Same-store sales of domestic franchise restaurants increased 1.7%, primarily due to an increase in same-store guest check average, driven by both higher menu pricing and favorable product mix. Franchise and license revenue of $33.5 million decreased $254,000, primarily due to an $860,000 decreased in occupancy revenue. This decrease was partially offset by a $724,000 increase in royalty revenue, resulting from nine additional equivalent franchise restaurants.

Franchise operating margin of $22.8 million increased $698,000, primarily due to a $1 million decrease in occupancy and other direct costs. Franchise operating margin as a percentage of franchise and license revenue increased 2.5 percentage points to 68.2% compared with the prior-year quarter. This improvement was primarily due to the increase in royalties.

Same-store sales at company restaurants grew 3.7% due to both an increase in same-store guest check average and an increase in same-store guest traffic. The increase in same-store guest check average was driven by both higher menu pricing and favorable product mix.

Sales at company restaurants decreased $1.7 million, primarily due to five fewer equivalent company restaurants, which was partially offset by the increase in same-store sales. As a reminder, sales in this quarter were unfavorably impacted by the temporary closure of our Las Vegas restaurant and permanent closure of one of our Honolulu restaurants in the beginning of this year. In addition, sales were unfavorably impacted by the refranchising of two restaurants in the third quarter of last year and the temporary closures relating to completing 17 Heritage remodels during the quarter.

Company restaurant operating margin of $11.5 million or 14.2% of company sales increased by $101,000 or 0.5 percentage points compared to the prior-year quarter. The company margin was negatively impacted by the temporary closure our Las Vegas Casino Royale restaurant, which generated $800,000 of pre-tax operating income and $2.1 million of sales in the second quarter of the prior year.

Excluding this impact, the increase in company restaurant percentage margin was primarily driven by a reduction in payroll and benefits costs, as well as occupancy costs, which were partially offset by increases in product and utility costs. The increase in product costs was primarily due to the higher commodity costs and the impact of changes in the product mix in the quarter. Interest expense for the second quarter decreased by $274,000 to $2.3 million primarily, resulting from lower interest rates under our refinanced credit facility.

In the second quarter our provision for income taxes was $4.7 million, reflecting a 36.4% effective income tax rate. Due to the use of net operating loss and income tax credit carry forwards, we paid $820,000 in cash taxes during the quarter. At the end of the second quarter, the deferred tax asset on our balance sheet was $46.5 million. We will continue to utilize additional net operating loss and income tax credit carry forwards to eliminate the majority of our cash taxes for the next few years.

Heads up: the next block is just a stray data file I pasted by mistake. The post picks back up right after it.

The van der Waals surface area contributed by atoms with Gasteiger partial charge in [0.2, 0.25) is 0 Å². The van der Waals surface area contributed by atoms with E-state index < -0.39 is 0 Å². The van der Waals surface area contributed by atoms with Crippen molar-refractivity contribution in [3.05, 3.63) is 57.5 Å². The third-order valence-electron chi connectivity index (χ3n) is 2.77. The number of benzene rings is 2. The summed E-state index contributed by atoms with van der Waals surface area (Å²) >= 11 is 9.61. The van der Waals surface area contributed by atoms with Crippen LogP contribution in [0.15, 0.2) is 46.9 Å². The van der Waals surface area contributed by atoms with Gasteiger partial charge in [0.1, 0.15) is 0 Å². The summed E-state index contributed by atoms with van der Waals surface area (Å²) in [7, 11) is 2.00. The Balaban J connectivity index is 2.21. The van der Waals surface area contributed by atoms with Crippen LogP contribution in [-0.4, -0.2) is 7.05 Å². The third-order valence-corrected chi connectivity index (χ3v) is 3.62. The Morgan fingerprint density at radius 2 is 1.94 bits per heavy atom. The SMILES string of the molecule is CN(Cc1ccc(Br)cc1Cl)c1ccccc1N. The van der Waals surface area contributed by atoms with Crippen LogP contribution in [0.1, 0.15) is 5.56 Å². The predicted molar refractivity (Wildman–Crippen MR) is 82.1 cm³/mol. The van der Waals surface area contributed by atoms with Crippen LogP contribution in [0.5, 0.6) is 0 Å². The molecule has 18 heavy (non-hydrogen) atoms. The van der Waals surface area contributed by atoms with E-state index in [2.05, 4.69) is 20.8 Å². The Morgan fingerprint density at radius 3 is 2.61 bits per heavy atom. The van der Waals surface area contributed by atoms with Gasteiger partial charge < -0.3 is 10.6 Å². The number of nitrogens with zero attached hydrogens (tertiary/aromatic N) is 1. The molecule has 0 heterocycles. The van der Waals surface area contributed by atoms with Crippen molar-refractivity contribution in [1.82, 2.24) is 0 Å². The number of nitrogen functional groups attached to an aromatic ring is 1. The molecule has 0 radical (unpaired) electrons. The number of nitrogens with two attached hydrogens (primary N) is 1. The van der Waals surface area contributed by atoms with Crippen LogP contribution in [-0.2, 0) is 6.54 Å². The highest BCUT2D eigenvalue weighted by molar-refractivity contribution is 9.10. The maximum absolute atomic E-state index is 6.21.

In the second quarter, free cash flow after capital spending increased $420,000 to $11.6 million. We spent $6.7 million on capital expenditures in the quarter, which included completing 17 Heritage remodels at company restaurants.

During the second quarter, we allocated $14.9 million to repurchase 2.3 million shares. As of July 25, we had repurchased a total of 20.3 million shares since we started our share repurchases program in November 2010. As a result, we have a total of 4.7 million shares authorized and remaining in our ongoing share repurchase program.

As John mentioned, returning value to our shareholders remains a very important part of our strategic plan, as evidenced by the 3.6 million shares repurchased in the first half of this year.

With our momentum growing to the first half of the year, we are well-positioned to raise the company's financial guidance for full year 2014. The company is increasing expectations for company same-store sales, adjusted EBITDA and free cash flow in addition to updating expectations for other selected components.

That wraps up our financial commentary. I will now turn the call over to the operator to begin the Q&A portion of our call.

Question-and-Answer Session

Operator

(Operator Instructions) We'll take our first question from Will Slabaugh with Stephens.

Will Slabaugh - Stephens

Can you talk just a little bit of more about where you saw the strength? I think we have seen a lot of softness throughout family dining and all full-service dining in 2Q, and especially at the end of the quarter? So I don't know how much detail you'd be willing to get into in terms of geographic or progression throughout the quarter, sort of where you saw the strength within your business?

John Miller